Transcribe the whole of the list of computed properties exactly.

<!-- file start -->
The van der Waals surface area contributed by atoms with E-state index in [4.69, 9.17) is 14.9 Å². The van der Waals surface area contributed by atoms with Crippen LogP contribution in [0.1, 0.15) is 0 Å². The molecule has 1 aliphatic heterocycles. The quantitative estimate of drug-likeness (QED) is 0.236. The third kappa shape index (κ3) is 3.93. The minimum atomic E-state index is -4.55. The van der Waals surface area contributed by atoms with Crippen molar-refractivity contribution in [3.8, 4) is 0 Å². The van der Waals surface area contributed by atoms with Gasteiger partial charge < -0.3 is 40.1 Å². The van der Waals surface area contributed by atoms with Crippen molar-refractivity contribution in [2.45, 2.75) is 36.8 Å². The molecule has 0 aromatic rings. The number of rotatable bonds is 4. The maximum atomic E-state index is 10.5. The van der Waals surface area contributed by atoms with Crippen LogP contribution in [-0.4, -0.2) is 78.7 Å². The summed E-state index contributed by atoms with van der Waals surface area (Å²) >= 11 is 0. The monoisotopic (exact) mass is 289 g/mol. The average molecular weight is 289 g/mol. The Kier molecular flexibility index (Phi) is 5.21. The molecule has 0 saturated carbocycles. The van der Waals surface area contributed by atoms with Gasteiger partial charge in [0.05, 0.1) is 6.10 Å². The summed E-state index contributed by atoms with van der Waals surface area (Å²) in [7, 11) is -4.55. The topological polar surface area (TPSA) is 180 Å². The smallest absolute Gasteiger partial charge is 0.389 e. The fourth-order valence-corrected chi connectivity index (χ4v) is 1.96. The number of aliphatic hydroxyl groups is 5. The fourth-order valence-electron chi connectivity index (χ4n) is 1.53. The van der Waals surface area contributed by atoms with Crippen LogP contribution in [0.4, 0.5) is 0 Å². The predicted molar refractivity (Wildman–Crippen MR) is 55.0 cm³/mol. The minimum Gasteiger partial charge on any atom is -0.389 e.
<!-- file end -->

The van der Waals surface area contributed by atoms with E-state index in [4.69, 9.17) is 14.9 Å². The van der Waals surface area contributed by atoms with Crippen LogP contribution in [0.1, 0.15) is 0 Å². The molecule has 1 aliphatic heterocycles. The quantitative estimate of drug-likeness (QED) is 0.236. The third kappa shape index (κ3) is 3.93. The minimum atomic E-state index is -4.55. The van der Waals surface area contributed by atoms with Crippen molar-refractivity contribution in [3.8, 4) is 0 Å². The van der Waals surface area contributed by atoms with Gasteiger partial charge < -0.3 is 40.1 Å². The van der Waals surface area contributed by atoms with Crippen molar-refractivity contribution in [2.45, 2.75) is 36.8 Å². The molecule has 0 aromatic rings. The number of rotatable bonds is 4. The maximum atomic E-state index is 10.5. The van der Waals surface area contributed by atoms with Crippen LogP contribution in [-0.4, -0.2) is 78.7 Å². The summed E-state index contributed by atoms with van der Waals surface area (Å²) >= 11 is 0. The monoisotopic (exact) mass is 289 g/mol. The average molecular weight is 289 g/mol. The Kier molecular flexibility index (Phi) is 5.21. The molecule has 0 saturated carbocycles. The van der Waals surface area contributed by atoms with Gasteiger partial charge in [0.05, 0.1) is 6.10 Å². The summed E-state index contributed by atoms with van der Waals surface area (Å²) in [7, 11) is -4.55. The topological polar surface area (TPSA) is 180 Å². The smallest absolute Gasteiger partial charge is 0.389 e. The fourth-order valence-corrected chi connectivity index (χ4v) is 1.96. The number of aliphatic hydroxyl groups is 5. The fourth-order valence-electron chi connectivity index (χ4n) is 1.53. The van der Waals surface area contributed by atoms with Crippen LogP contribution in [0.4, 0.5) is 0 Å². The predicted molar refractivity (Wildman–Crippen MR) is 55.0 cm³/mol. The minimum Gasteiger partial charge on any atom is -0.389 e.